Key decisions over the timing of the switchover to digital TV
across Britain will be taken by the end of this year, Culture
Secretary Tessa Jowell said today.
But the vital issue of
whether the Government will subsidise set-top boxes or cable
connections for those who opt not to update their TVs themselves
will not be settled for some time after that, she suggested.
Media regulator Ofcom has proposed a timetable for the
analogue signal to be switched off region by region between 2008
and 2011, when Britain will be fully digital.
But the Government has yet to commit itself to final details
for the plan, which is likely to spark opposition from viewers
happy with the existing five terrestrial channels and resentful
of having to buy new electronic equipment to carry on watching
Ms Jowell today said it would be “unthinkable” for anybody to
be left unable to watch TV because of the switchover, and said
that the needs of vulnerable people, particularly the elderly,
would be uppermost in her mind when the final decisions on how
it happens are made.
But she stopped short of offering Government support for the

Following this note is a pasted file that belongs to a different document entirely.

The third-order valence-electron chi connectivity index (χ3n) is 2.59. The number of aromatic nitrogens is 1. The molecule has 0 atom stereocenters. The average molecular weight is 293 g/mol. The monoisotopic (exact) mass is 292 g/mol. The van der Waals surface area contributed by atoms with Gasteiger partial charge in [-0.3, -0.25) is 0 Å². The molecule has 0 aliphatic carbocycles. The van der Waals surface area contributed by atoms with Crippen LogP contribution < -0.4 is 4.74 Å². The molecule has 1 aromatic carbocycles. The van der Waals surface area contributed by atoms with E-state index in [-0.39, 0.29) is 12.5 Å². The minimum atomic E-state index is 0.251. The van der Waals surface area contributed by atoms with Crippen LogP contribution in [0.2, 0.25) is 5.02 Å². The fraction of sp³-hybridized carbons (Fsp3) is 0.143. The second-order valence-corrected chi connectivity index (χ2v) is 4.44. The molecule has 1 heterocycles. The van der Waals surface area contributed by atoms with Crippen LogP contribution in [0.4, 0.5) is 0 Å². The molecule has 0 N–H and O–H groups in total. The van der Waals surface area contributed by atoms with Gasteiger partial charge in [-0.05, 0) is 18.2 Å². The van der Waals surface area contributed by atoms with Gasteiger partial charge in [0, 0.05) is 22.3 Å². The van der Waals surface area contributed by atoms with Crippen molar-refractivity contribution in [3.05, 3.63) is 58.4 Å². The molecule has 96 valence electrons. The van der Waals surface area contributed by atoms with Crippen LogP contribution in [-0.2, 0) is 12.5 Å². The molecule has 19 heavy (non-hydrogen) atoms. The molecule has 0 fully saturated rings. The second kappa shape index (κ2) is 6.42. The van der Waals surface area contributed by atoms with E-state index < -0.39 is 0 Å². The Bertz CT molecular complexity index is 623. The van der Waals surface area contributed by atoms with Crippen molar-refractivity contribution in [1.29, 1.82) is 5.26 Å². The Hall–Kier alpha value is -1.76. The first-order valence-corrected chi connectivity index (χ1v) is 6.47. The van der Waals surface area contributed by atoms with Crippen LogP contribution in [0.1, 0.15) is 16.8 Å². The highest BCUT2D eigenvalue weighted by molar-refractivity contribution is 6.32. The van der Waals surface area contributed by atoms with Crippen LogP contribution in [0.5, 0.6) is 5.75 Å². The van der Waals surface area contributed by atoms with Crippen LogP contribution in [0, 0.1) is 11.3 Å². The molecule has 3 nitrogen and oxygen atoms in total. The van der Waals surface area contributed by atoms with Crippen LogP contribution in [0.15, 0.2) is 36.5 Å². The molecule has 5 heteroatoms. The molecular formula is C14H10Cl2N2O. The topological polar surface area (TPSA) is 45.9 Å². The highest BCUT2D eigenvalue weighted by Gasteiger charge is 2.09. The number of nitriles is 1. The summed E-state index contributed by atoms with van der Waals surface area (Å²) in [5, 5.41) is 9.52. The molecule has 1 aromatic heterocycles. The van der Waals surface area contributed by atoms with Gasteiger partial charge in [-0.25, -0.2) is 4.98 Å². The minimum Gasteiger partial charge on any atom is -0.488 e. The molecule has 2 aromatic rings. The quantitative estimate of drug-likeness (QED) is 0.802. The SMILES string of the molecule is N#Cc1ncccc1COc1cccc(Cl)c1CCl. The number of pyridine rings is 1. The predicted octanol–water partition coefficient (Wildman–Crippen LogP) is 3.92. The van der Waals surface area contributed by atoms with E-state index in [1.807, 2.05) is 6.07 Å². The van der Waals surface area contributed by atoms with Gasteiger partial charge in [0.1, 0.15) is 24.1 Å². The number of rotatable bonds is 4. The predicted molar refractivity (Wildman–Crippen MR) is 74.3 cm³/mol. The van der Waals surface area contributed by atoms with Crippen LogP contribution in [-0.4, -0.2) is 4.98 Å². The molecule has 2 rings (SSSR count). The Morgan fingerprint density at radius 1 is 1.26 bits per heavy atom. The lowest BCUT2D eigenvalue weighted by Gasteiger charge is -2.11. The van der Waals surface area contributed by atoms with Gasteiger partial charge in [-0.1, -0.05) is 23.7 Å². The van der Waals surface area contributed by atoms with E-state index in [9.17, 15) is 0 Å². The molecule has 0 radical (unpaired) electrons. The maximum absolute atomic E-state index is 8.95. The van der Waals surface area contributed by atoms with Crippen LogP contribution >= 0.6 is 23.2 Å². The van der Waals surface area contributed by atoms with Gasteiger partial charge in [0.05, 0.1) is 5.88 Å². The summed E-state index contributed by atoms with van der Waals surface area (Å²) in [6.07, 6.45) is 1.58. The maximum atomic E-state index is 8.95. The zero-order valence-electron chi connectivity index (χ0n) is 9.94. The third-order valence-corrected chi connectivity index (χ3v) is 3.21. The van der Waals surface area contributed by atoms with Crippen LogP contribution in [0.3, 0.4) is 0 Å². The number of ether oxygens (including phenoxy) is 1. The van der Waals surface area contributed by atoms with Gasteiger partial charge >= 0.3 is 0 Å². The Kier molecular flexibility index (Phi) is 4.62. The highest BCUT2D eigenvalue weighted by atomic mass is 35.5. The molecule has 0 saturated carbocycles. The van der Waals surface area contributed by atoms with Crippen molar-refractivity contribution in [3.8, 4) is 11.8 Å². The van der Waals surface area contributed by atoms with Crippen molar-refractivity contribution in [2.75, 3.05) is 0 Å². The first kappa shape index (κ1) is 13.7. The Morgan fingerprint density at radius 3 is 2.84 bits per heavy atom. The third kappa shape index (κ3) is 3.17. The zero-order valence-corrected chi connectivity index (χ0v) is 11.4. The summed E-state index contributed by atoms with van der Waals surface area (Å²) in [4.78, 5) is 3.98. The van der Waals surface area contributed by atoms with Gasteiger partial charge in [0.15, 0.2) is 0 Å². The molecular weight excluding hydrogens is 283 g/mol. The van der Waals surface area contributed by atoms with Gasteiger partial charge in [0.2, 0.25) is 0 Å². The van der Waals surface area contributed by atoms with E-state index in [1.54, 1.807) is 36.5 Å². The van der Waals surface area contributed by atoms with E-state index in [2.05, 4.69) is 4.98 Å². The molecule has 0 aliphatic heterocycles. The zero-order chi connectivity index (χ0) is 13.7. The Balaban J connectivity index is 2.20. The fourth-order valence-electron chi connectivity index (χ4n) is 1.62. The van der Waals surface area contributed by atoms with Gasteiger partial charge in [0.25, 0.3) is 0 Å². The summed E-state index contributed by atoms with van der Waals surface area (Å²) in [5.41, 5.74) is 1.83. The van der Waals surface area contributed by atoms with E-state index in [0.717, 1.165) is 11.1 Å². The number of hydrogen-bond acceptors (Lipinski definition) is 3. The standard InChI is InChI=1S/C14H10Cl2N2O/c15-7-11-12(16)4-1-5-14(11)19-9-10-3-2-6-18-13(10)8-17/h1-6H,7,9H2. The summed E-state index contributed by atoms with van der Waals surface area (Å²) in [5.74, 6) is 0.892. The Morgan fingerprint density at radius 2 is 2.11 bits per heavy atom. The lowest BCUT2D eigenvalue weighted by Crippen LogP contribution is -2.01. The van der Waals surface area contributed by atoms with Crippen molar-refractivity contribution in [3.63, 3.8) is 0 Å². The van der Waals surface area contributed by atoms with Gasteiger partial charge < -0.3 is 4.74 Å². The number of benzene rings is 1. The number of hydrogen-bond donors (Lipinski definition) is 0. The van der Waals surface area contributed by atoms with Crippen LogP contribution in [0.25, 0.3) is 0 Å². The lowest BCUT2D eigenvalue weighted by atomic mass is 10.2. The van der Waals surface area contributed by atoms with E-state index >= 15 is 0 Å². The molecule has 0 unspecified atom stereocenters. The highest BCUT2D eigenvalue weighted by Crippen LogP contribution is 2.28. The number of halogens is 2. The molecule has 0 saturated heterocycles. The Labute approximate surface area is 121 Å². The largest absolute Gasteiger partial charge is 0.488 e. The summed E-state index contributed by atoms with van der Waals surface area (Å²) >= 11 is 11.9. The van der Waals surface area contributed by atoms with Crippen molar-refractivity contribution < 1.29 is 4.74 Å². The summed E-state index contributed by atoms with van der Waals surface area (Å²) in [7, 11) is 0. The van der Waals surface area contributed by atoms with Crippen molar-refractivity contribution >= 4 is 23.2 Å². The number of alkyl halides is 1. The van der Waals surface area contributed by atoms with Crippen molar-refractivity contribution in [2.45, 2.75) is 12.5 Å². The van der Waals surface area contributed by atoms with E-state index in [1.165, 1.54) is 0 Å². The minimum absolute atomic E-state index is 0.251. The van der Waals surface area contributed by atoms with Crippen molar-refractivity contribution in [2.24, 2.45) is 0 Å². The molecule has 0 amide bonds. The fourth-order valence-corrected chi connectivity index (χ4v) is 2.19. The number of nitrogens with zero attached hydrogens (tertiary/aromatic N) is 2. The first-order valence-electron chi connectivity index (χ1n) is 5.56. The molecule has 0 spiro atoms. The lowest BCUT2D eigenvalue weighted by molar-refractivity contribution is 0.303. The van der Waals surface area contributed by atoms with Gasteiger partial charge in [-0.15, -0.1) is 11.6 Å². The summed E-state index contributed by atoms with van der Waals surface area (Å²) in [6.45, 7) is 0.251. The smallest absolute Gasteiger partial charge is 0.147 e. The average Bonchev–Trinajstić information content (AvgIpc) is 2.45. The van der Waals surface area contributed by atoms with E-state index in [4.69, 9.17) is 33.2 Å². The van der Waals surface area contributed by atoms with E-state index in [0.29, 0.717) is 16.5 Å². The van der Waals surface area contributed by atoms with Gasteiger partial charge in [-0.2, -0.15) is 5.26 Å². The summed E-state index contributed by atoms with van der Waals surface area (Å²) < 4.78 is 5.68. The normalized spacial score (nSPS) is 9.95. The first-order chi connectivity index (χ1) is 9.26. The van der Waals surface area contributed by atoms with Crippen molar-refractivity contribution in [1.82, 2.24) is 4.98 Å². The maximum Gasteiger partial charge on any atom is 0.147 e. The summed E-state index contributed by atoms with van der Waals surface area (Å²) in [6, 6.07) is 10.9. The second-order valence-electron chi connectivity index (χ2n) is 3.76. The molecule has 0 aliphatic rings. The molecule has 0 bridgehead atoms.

purchase of set-top boxes – currently on sale from around £40 –
or the adjustments to aerials that may be needed to receive
“I expect decisions to move quite rapidly between now and the
end of the year on the exact timing and the phasing,” she told
BBC1’s Breakfast With Frost.
“There won’t be a national switchover day. What will happen
is that regions will switch one at a time.
“All the undertakings have to be to ensure a very clear
transition for people, and very particularly elderly people,
vulnerable people, people who may find it hard to cope with new
technology. We’ve got to make sure that before we press the
button, their interests are looked after.”
Asked if needy people would be helped with the cost of
switching to digital, she said: “That is not yet certain. We
have seen the price of boxes come down. You can now get a box
for under £40.
“We are not at the point yet of making decisions about
whether we need to give free set-top boxes.
“Those decisions will be taken, but they are decisions for
three or four years’ time, not now.”
Ofcom’s recommendations, published last month, envisage the
West Country, Wales and the far northern counties of England
going digital in 2008, followed by the North-West and Scotland
in 2009, Midlands and Yorkshire in 2010 and London and the
South-East in 2011.